Wall Street Rebounds Tuesday 07/14 16:04
Wall Street rebounded on Tuesday, and the S&P 500 more than made up all its
losses from the day before, after stocks pinballed through another day of
NEW YORK (AP) -- Wall Street rebounded on Tuesday, and the S&P 500 more than
made up all its losses from the day before, after stocks pinballed through
another day of erratic trading.
The S&P 500 climbed 1.3%, led by energy producers and other companies whose
profits would benefit greatly from a strengthening economy. It was a sharp
turnaround from the morning, when the index was down 0.9%, and from Monday's
last-hour slide after California shut bars and reinstated other restrictions
amid a jump in coronavirus counts.
The Dow Jones Industrial Average also erased an early loss to end the day at
26,642.59, up 556.79 points, or 2.1%. Big tech-oriented stocks lagged behind,
though, in a turnaround from their remarkably resilient run through the
pandemic. That held the Nasdaq composite to a more modest gain of 97.73, or
0.9%, to 10,488.58.
The S&P 500 added 42.30 points to 3,197.52, and six out of seven stocks in
the index were higher. The move left it 0.4% higher for the week after two
The market's latest unsettled moves came as earnings reporting season kicked
off. Three of the nation's biggest banks painted a mixed picture of how badly
the coronavirus pandemic is ripping through their businesses.
"The earnings season is off to a very guarded start," said J.J. Kinahan,
chief market strategist at TD Ameritrade.
He pointed to cautious forecasts from companies that see the economy
possibly taking a step back because of worsening COVID-19 trends, or at least
taking longer to recover than expected.
"The fact that they are prepared for bad scenarios is helping to give the
market a little confidence," he said.
Like the broader market, financial stocks drifted between gains and losses
for much of the day before turning higher in the afternoon. JPMorgan Chase,
Wells Fargo and Citigroup said they collectively set aside nearly $27 billion
during the second quarter to cover loans potentially going bad due to the
But investors took very different approaches to each of them. JPMorgan Chase
rose 0.6% after it said it made a record amount of revenue from April through
June. Its profit for the latest quarter also beat analysts' forecasts, even
though it roughly halved from a year ago.
Wells Fargo, though, dropped 4.6% after it said it expects to cut its
dividend. "Our view of the length and severity of the economic downturn has
deteriorated considerably," CEO Charlie Scharf said.
Citigroup fell 3.9% after CEO Michael Corbat said its overall business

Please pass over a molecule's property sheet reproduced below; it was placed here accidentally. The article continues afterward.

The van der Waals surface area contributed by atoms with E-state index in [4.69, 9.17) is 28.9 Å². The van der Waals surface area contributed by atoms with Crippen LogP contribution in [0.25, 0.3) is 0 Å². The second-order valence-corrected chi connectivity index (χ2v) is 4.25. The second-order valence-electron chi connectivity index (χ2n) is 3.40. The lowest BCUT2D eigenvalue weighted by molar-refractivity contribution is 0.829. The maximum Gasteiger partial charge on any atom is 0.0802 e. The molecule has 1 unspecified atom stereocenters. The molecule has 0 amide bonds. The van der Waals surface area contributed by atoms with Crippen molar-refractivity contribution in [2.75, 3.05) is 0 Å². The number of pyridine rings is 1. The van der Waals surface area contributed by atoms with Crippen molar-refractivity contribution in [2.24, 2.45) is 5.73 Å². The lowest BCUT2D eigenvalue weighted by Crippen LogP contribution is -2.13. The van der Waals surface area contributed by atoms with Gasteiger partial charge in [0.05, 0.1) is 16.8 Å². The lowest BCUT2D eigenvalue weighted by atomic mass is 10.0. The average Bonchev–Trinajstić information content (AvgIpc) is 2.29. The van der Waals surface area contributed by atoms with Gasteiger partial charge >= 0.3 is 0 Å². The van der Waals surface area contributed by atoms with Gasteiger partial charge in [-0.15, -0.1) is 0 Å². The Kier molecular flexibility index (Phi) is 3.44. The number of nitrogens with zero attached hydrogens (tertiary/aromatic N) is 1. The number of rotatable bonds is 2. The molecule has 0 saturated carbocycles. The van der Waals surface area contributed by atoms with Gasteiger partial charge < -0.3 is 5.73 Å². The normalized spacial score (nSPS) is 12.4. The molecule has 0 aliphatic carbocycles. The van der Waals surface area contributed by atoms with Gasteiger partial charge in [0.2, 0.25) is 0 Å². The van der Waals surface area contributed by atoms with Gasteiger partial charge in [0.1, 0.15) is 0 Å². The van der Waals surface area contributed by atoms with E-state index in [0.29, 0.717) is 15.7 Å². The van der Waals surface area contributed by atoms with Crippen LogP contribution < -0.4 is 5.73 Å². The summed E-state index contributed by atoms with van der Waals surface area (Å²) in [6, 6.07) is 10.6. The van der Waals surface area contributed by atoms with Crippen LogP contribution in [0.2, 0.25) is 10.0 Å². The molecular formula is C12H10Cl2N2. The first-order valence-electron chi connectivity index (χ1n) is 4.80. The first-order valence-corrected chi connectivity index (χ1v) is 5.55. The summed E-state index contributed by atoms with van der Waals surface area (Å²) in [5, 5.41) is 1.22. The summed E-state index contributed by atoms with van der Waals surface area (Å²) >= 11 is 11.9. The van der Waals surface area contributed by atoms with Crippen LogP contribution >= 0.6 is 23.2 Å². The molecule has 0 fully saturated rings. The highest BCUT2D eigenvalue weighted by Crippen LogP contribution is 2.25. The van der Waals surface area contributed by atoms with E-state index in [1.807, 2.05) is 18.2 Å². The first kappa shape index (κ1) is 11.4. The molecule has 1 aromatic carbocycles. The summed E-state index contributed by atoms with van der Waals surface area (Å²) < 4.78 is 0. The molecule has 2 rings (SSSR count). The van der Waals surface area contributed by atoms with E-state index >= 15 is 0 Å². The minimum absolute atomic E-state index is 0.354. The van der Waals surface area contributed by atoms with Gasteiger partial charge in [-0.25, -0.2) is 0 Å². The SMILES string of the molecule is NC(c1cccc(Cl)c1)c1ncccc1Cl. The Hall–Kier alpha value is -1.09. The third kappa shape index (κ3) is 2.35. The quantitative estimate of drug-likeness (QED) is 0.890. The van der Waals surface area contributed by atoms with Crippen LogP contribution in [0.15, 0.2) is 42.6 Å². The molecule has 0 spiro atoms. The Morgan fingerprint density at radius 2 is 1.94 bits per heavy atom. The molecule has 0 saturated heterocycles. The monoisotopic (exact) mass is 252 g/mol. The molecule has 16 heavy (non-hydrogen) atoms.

performance was strong last quarter, though net income dropped 73% from a year
ago largely due to the $7.9 billion it set aside for loans potentially going
Delta Air Lines lost 2.6% after its earnings and revenue for the latest
quarter fell short of Wall Street's already very low expectations. The pandemic
is keeping fliers on the ground, and Delta's passenger count plunged 93% during
the quarter from a year earlier. CEO Ed Bastian said it could be two years
before the airline sees a sustainable recovery.
Stocks have been mostly churning in place since early June. That's when the
S&P 500 pulled back within 4.5% of its record high set in February, after
earlier being down nearly 34%. The index is now 5.6% below its record.
Pulling stocks higher has been a budding economic recovery, with the job
market, retail sales and other measures of the economy halting their plunge and
beginning to resume growth. Underlying it all is massive aid for the economy
from central banks and governments around the world.
But pushing stocks down are accelerating coronavirus counts in hot spots
around the world, which threatens to halt the recovery just as it got going.
California demonstrated on Monday how dangerous that can be when the governor
of the country's largest state economy ordered indoor dining and other economic
The worry is that the continuing pandemic could push states across the Sun
Belt to roll back reopenings of their economies.
That's why COVID-19 trends --- along with the potential for more aid for the
economy from Congress --- will matter much more for markets in upcoming weeks
than what companies say about their second-quarter results, said Keith
Buchanan, portfolio manager at Globalt Investments.
"The progression of the virus should still be front and center for what is
dictating and going to continue to dictate our prospects for economic growth
going forward," he said.
In Europe, France's CAC 40 fell 1%, and Germany's DAX lost 0.8%. The FTSE
100 in London added 0.1%.
In Asia, Japan's Nikkei 225 fell 0.9%, South Korea's Kospi slipped 0.1% and
Hong Kong's Hang Seng dropped 1.1%.
The yield on the 10-year Treasury held at 0.62% after rallying back from a
morning dip to 0.60%. It tends to move with investors' expectations of the
economy and inflation.
Benchmark U.S. crude oil rose 19 cents to settle at $40.29 per barrel. Brent
oil, the international standard, rose 18 cents to $42.90 a barrel.